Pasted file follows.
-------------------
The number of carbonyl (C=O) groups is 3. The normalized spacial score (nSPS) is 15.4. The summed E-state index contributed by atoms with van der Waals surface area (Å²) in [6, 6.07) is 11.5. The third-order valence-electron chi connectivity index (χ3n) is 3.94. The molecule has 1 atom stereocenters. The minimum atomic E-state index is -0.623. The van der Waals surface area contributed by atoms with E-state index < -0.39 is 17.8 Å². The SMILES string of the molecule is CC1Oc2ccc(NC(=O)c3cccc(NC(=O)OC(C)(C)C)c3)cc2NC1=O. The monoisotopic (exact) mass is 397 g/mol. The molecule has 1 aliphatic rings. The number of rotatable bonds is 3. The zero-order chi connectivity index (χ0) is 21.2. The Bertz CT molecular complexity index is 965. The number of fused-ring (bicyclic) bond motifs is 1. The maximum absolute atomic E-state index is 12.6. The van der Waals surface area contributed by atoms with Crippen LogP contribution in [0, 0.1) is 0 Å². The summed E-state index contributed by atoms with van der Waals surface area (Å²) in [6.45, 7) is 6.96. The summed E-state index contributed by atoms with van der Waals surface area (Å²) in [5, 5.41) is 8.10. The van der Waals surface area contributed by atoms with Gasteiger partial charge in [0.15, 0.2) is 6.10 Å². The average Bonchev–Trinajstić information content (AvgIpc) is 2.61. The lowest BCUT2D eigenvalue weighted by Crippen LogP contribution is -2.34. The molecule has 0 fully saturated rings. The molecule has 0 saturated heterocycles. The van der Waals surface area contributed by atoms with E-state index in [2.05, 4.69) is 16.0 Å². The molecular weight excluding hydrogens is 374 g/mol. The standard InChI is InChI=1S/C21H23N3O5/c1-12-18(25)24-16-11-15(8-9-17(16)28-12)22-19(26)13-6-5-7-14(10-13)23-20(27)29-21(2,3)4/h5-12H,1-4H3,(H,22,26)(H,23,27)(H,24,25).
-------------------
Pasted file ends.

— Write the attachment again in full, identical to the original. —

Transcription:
The number of carbonyl (C=O) groups is 3. The normalized spacial score (nSPS) is 15.4. The summed E-state index contributed by atoms with van der Waals surface area (Å²) in [6, 6.07) is 11.5. The third-order valence-electron chi connectivity index (χ3n) is 3.94. The molecule has 1 atom stereocenters. The minimum atomic E-state index is -0.623. The van der Waals surface area contributed by atoms with E-state index < -0.39 is 17.8 Å². The SMILES string of the molecule is CC1Oc2ccc(NC(=O)c3cccc(NC(=O)OC(C)(C)C)c3)cc2NC1=O. The monoisotopic (exact) mass is 397 g/mol. The molecule has 1 aliphatic rings. The number of rotatable bonds is 3. The zero-order chi connectivity index (χ0) is 21.2. The Bertz CT molecular complexity index is 965. The number of fused-ring (bicyclic) bond motifs is 1. The maximum absolute atomic E-state index is 12.6. The van der Waals surface area contributed by atoms with Crippen LogP contribution in [0, 0.1) is 0 Å². The summed E-state index contributed by atoms with van der Waals surface area (Å²) in [6.45, 7) is 6.96. The summed E-state index contributed by atoms with van der Waals surface area (Å²) in [5, 5.41) is 8.10. The van der Waals surface area contributed by atoms with Gasteiger partial charge in [0.15, 0.2) is 6.10 Å². The average Bonchev–Trinajstić information content (AvgIpc) is 2.61. The lowest BCUT2D eigenvalue weighted by Crippen LogP contribution is -2.34. The molecule has 0 fully saturated rings. The molecule has 0 saturated heterocycles. The van der Waals surface area contributed by atoms with E-state index in [2.05, 4.69) is 16.0 Å². The molecular weight excluding hydrogens is 374 g/mol. The standard InChI is InChI=1S/C21H23N3O5/c1-12-18(25)24-16-11-15(8-9-17(16)28-12)22-19(26)13-6-5-7-14(10-13)23-20(27)29-21(2,3)4/h5-12H,1-4H3,(H,22,26)(H,23,27)(H,24,25).